Two score and some years ago, if I wanted to write a column on dishwashing machines I’d ask my brother why he didn’t have one. More often than not, he’d say something interesting, unique and funny. I’d send it off to the papers and my readers would think I wrote it.

If he wasn’t home, I’d visit Lawyer Crandall, Richard and Julian and tell them I needed help with a column on dishwashers. I’d pull out my pocket notebook and scribble rapidly, often asking them to repeat what they said so I’d get the wording just right. And I’d usually be howling with laughter as I went along. I had other sources: Ed Coffin, Faustini, Jimmy Parker and True Hall, but my brother and those three friends were my primary ones.

It was no secret that they wrote dozens of very perceptive and funny newspaper columns with my byline over all of them.

If you’ve been with me for any time at all, you know that things have changed. There are still a couple of good sources out there, but gadding about to see friends isn’t as easy as it used to be. Perhaps to your dismay, you’ve seen me turn to my Facebook friends for wit and wisdom I can twist and pass off as my own.

There is no way of knowing which of my comments will generate interesting or humorous replies on Facebook. I posted this the other day: “Not owning a dishwasher is like never shopping at a big-box store … it gives one a warm feeling of superiority.”

You would think I’d said that one should not drink coffee in the morning, because 54 people had to comment. Like puppies chewing on the end of a bath towel, my Facebook friends couldn’t let it go.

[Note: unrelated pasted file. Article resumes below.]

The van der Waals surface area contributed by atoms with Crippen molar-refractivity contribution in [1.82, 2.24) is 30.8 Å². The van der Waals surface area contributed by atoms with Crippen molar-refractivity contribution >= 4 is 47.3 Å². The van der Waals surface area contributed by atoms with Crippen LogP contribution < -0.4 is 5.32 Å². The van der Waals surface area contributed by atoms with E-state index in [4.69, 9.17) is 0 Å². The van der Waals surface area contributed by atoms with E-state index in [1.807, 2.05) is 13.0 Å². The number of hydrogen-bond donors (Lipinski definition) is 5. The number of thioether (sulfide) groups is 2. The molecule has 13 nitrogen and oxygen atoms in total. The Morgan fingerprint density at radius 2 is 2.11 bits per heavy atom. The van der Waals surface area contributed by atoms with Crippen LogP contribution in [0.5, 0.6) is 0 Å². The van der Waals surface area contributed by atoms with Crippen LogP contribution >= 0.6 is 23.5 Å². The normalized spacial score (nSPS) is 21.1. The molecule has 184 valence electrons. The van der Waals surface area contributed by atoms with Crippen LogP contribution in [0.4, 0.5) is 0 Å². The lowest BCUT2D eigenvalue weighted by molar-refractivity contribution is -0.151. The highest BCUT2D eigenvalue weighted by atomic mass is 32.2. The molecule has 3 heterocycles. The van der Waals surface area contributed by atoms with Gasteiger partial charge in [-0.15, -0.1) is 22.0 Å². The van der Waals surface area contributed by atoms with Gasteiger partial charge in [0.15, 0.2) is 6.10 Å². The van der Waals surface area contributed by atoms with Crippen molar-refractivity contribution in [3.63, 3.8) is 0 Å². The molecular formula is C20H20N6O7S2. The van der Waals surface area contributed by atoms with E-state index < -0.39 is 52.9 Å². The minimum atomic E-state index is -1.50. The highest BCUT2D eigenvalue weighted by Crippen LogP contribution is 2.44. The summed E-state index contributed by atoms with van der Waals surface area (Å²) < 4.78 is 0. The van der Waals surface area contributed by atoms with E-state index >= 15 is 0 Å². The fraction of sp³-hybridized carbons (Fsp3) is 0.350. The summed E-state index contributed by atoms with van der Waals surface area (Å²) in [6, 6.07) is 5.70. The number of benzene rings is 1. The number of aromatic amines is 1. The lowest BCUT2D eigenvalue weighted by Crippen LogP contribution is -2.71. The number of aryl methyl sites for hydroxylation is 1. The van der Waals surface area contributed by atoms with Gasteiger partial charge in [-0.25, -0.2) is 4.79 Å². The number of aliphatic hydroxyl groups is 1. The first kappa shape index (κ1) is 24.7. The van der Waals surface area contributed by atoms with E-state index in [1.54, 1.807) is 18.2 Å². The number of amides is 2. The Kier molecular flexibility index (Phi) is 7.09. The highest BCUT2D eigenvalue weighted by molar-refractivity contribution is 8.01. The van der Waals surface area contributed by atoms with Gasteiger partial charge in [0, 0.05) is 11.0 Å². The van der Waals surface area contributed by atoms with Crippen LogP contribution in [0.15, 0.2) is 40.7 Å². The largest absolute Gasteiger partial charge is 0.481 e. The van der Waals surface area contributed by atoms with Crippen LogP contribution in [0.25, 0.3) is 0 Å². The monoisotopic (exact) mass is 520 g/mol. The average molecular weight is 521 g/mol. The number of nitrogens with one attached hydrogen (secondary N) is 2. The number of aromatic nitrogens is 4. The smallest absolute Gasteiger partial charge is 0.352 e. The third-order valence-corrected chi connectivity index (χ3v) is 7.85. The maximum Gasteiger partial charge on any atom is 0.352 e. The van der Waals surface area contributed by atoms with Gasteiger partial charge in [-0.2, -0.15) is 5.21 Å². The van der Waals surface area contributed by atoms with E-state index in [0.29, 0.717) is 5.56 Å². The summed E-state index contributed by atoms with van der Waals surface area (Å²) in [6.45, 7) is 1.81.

When I moved into this farm in 1970, it did not have a dishwasher. There was, however, a hole in the wall where water from the sink ran out through a pipe and landed in a puddle near the well in the back lawn.

I suspect that the pipe and the hole were modern improvements. Before that, used dishwater was probably carried outside in the dishpan and thrown on the garden or in a pan for the chickens. My great-grandmother’s twin sister, who in the 1850s lived next door to where I am now, was a saving woman. At the end of the day, she’d pour the unused kitchen water in the water bucket back into the well.

Did you know that being a vegan eliminates the need for a dishwasher? I didn’t either – until I read it on my Facebook page.

Another friend wrote: “I was given a washer and a dryer as a house warming present when I moved to my fixer-upper farmhouse 23 years ago. I gave them away and still go to a laundromat. I didn’t want to give up so much of my ground floor space. Plus, I associate dishwasher ownership with my late Dad, whose values and fatherly style I mostly disagreed with and didn’t benefit from that much.”

Comments like that make you think you are listening to people reclining on Freud’s couch.

Others slip in silly things that have nothing to do with the topic at hand: “What’s the difference between a cute roomie and acute rheumy? About 60 years.”


When Marsha helped me recall why we have a dishwasher, I realized that we really didn’t have any say in the matter. Years ago, after spending a month with us here in our primitive Maine coast home, some friends gave us one. When that machine died, Marsha’s Dutch nephews, who were visiting at the time, bought us another one.

Yes, I bought minor parts and repaired the first one several times, but there came a day when some small widget essential to its operation could not be bought online for love nor money. You’re nodding your head because you’ve gone that route with several of your major appliances.

Dishwashers are much like newspaper columns. Sometimes you have to go out to get them. Sometimes they turn up when you are reclining in your favorite chair.

The humble Farmer can be heard Friday nights at 7 on WHPW (97.3 FM) and visited at:

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